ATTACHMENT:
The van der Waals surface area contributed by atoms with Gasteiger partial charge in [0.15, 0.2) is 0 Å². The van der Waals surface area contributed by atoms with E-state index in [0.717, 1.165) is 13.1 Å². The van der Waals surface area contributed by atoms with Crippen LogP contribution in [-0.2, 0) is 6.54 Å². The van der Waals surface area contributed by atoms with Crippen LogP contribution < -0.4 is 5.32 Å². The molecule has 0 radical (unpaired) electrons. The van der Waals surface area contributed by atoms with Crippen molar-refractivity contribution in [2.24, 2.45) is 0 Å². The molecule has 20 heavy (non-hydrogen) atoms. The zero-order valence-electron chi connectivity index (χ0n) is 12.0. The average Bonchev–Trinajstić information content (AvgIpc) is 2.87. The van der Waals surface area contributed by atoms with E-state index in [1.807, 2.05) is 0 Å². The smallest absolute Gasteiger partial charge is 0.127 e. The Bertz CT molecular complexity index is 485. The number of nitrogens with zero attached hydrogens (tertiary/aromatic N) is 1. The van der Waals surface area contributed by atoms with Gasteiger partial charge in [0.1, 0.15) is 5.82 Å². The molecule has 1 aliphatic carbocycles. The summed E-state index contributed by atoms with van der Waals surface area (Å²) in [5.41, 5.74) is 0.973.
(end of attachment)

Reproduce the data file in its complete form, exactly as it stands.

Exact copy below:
The van der Waals surface area contributed by atoms with Gasteiger partial charge in [0.15, 0.2) is 0 Å². The van der Waals surface area contributed by atoms with E-state index in [0.717, 1.165) is 13.1 Å². The van der Waals surface area contributed by atoms with Crippen LogP contribution in [-0.2, 0) is 6.54 Å². The van der Waals surface area contributed by atoms with Crippen LogP contribution < -0.4 is 5.32 Å². The molecule has 0 radical (unpaired) electrons. The van der Waals surface area contributed by atoms with Crippen molar-refractivity contribution in [2.24, 2.45) is 0 Å². The molecule has 20 heavy (non-hydrogen) atoms. The zero-order valence-electron chi connectivity index (χ0n) is 12.0. The average Bonchev–Trinajstić information content (AvgIpc) is 2.87. The van der Waals surface area contributed by atoms with E-state index in [1.807, 2.05) is 0 Å². The smallest absolute Gasteiger partial charge is 0.127 e. The Bertz CT molecular complexity index is 485. The number of nitrogens with zero attached hydrogens (tertiary/aromatic N) is 1. The van der Waals surface area contributed by atoms with Gasteiger partial charge in [0.1, 0.15) is 5.82 Å². The molecule has 1 aliphatic carbocycles. The summed E-state index contributed by atoms with van der Waals surface area (Å²) in [5.41, 5.74) is 0.973.